When you can’t go far, you go deep. – BR. DAVID STEINDL-RAST Oh, Di, you wrote: “…you don’t presume to know me. A gift beyond rubies!” Isn’t that true? Writing today, when across the ocean from me there are events taking place that I don’t know how to think about – much less talk about….
Isn’t there a culture that conceptualizes the future as something that comes at us from behind to overtake us? Maybe they are the only ones to have it right. All this planning, all the mirages we see ahead of us. The clump of earth that should be frozen, but that rushes suddenly from behind to slip into the present, under your foot, in the form of soft and giving mud. And there you have it: the irretraceable moment that is a wet sock.
Being busy, being occupied with the ordering of things gives me an illusion of control. Once that flurry of activity is over, the illusion is broken. I feel vulnerable.
I think that is why, content as a I am in so many ways, I have flashes of envy when you share your experiences of arranging your new life. I want to move house again. Which is absurd. Instead: yesterday I decided on a new bookshelf for the living room. So you see, I need a healthy adventure soon.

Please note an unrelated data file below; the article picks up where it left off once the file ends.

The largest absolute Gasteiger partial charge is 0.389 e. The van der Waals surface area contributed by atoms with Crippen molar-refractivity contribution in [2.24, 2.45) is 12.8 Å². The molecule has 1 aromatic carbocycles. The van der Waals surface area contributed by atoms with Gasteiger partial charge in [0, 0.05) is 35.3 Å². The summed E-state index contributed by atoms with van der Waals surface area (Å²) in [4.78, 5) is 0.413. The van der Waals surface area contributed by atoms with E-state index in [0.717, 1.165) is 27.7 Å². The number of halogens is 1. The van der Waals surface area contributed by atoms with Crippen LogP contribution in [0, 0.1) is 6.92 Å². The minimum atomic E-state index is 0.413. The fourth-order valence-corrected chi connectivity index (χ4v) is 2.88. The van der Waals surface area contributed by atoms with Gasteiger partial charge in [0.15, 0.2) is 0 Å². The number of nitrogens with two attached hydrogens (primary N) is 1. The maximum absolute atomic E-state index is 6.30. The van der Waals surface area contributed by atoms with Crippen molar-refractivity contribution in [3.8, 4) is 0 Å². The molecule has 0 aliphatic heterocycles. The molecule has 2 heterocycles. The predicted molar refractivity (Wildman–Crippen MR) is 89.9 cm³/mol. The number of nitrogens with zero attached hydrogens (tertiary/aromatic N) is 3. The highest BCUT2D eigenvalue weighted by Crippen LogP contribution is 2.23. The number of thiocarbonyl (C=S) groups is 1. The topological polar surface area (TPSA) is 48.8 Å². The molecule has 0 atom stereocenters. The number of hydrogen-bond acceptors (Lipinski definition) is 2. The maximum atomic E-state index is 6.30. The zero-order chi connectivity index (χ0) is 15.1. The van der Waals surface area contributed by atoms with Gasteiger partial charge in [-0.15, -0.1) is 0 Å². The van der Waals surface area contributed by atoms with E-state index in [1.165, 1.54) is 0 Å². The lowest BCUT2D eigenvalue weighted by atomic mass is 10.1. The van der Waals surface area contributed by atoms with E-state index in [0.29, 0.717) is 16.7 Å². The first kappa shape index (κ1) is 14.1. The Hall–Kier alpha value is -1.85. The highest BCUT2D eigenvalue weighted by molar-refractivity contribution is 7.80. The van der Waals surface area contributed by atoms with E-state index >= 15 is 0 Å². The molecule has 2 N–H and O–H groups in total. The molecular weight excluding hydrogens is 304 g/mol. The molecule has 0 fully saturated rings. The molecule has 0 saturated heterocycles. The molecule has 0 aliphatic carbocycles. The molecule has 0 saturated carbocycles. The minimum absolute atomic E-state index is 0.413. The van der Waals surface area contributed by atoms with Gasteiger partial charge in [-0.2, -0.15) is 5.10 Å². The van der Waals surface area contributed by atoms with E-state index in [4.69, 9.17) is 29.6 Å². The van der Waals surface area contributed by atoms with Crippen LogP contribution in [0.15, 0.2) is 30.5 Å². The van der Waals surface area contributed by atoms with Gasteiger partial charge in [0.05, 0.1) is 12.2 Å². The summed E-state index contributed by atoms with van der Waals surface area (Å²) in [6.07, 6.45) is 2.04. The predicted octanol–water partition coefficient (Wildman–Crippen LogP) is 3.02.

Yesterday I went to a friend’s theater production downtown. It was an evening of storytelling by seven women, from seven countries. So, I thought about you.
Some of these women were war refugees, some economic migrants, and some came for love.
In regard to casual sexism, “Imagine how you’d feel” is never going to be a persuasive point in this discussion. But I don’t think it’s because of a lack of empathy. It’s because of a lack of perspective.
On both sides.
I believe it’s extraordinarily rare to find a person who doesn’t long to be the object of someone’s desire. (On one’s own terms, of course.)
The question I had put to myself all those years is what do you want to be? Rather than what are you going to do?
In some ways, I am grateful for that. For what spontaneity has added to my life. The unexpected is always an adventure. I think it has made me braver than I might otherwise have been. I learned lessons, some very hard (some very hard on the people in my life).
But regrets are a waste of time. Even in hindsight, one can never really know what the results would have been from having made a different choice, at any juncture.
This is only the 10th night of biphasic sleeping. The first week I woke easily at midnight. Sometimes right before the wake-up music started playing on my phone. I could think of it that way then. Tonight it very much felt like an alarm.
Don’t they say that if you build a routine, create a ritual, the muse will just show up?
Well, right now, there’s no one else around.
But the weekend is coming, and with it the obvious anti-social aspect of this whole concept: to go out for a glass of wine after work is like shoehorning an elephant into a toolbox. Who crawls into bed at 8 p.m. besides toddlers and hermits?